By these means is this herb put into a way to display its inestimable virtues, whereof I will discover a part; for to relate all is a thing impossible to do. I have already interpreted and exposed before you the denomination thereof. I find that plants have their names given and bestowed upon them after several ways. Some got the name of him who first found them out, knew them, sowed them, improved them by culture, qualified them to tractability, and appropriated them to the uses and subserviences they were fit for, as the Mercuriale from Mercury; Panacea from Panace, the daughter of Aesculapius; Armois from Artemis, who is Diana; Eupatoria from the king Eupator; Telephion from Telephus; Euphorbium from Euphorbus, King Juba’s physician; Clymenos from Clymenus; Alcibiadium from Alcibiades; Gentiane from Gentius, King of Sclavonia, and so forth, through a great many other herbs or plants. Truly, in ancient times this prerogative of imposing the inventor’s name upon an herb found out by him was held in a so great account and estimation, that, as a controversy arose betwixt Neptune and Pallas from which of them two that land should receive its denomination which had been equally found out by them both together—though thereafter it was called and had the appellation of Athens, from Athene, which is Minerva—just so would Lynceus, King of Scythia, have treacherously slain the young Triptolemus, whom Ceres had sent to show unto mankind the invention of corn, which until then had been utterly unknown, to the end that, after the murder of the messenger, whose death he made account to have kept secret, he might, by imposing, with the less suspicion of false dealing, his own name upon the said found out seed, acquire unto himself an immortal honour and glory for having been the inventor of a grain so profitable and necessary to and for the use of human life. For the wickedness of which treasonable attempt he was by Ceres transformed into that wild beast which by some is called a lynx and by others an ounce. Such also was the ambition of others upon the like occasion, as appeareth by that very sharp wars and of a long continuance have been made of old betwixt some residentiary kings in Cappadocia upon this only debate, of whose name a certain herb should have the appellation; by reason of which difference, so troublesome and expensive to them all, it was by them called Polemonion, and by us for the same cause termed Make-bate.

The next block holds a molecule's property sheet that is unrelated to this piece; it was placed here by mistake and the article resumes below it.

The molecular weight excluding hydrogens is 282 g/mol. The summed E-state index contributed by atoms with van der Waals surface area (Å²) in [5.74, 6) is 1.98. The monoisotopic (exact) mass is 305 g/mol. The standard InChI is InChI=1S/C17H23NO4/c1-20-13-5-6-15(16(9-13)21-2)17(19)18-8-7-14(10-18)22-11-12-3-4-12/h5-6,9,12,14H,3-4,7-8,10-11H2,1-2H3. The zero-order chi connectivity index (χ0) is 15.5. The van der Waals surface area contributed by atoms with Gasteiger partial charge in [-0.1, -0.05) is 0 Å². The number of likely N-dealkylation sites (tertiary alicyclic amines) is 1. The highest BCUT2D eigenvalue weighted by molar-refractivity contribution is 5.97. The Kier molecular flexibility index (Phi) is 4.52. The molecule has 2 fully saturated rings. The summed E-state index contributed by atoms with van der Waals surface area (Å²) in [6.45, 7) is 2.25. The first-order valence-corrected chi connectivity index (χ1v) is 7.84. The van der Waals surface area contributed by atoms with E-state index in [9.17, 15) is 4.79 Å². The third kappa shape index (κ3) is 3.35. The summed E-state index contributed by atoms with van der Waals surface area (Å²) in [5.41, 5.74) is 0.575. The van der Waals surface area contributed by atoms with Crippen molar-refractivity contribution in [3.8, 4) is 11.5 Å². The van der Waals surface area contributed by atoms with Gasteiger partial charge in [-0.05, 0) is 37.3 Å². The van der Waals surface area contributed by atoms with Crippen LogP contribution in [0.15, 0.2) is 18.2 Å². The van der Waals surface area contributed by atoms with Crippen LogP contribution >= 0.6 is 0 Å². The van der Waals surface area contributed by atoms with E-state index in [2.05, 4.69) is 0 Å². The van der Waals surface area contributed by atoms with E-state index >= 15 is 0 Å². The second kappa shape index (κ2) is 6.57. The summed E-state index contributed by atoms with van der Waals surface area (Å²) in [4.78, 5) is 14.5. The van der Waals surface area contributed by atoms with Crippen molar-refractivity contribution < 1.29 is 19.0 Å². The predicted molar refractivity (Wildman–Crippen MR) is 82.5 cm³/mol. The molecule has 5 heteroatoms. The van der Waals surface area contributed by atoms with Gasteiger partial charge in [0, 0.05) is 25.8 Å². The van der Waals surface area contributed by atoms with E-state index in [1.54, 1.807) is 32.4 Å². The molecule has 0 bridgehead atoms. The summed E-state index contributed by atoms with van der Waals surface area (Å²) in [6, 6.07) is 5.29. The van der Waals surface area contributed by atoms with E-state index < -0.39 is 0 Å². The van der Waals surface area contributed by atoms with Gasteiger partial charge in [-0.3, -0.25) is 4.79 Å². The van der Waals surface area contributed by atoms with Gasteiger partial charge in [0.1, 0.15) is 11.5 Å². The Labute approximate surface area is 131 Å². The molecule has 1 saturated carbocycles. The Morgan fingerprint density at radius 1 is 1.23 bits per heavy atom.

Other herbs and plants there are which retain the names of the countries from whence they were transported, as the Median apples from Media, where they first grew; Punic apples from Punicia, that is to say, Carthage; Ligusticum, which we call lovage, from Liguria, the coast of Genoa; Rhubarb from a flood in Barbary, as Ammianus attesteth, called Ru; Santonica from a region of that name; Fenugreek from Greece; Gastanes from a country so called; Persicaria from Persia; Sabine from a territory of that appellation; Staechas from the Staechad Islands; Spica Celtica from the land of the Celtic Gauls, and so throughout a great many other, which were tedious to enumerate. Some others, again, have obtained their denominations by way of antiphrasis, or contrariety; as Absinth, because it is contrary to (Greek), for it is bitter to the taste in drinking; Holosteon, as if it were all bones, whilst, on the contrary, there is no frailer, tenderer, nor brittler herb in the whole production of nature than it.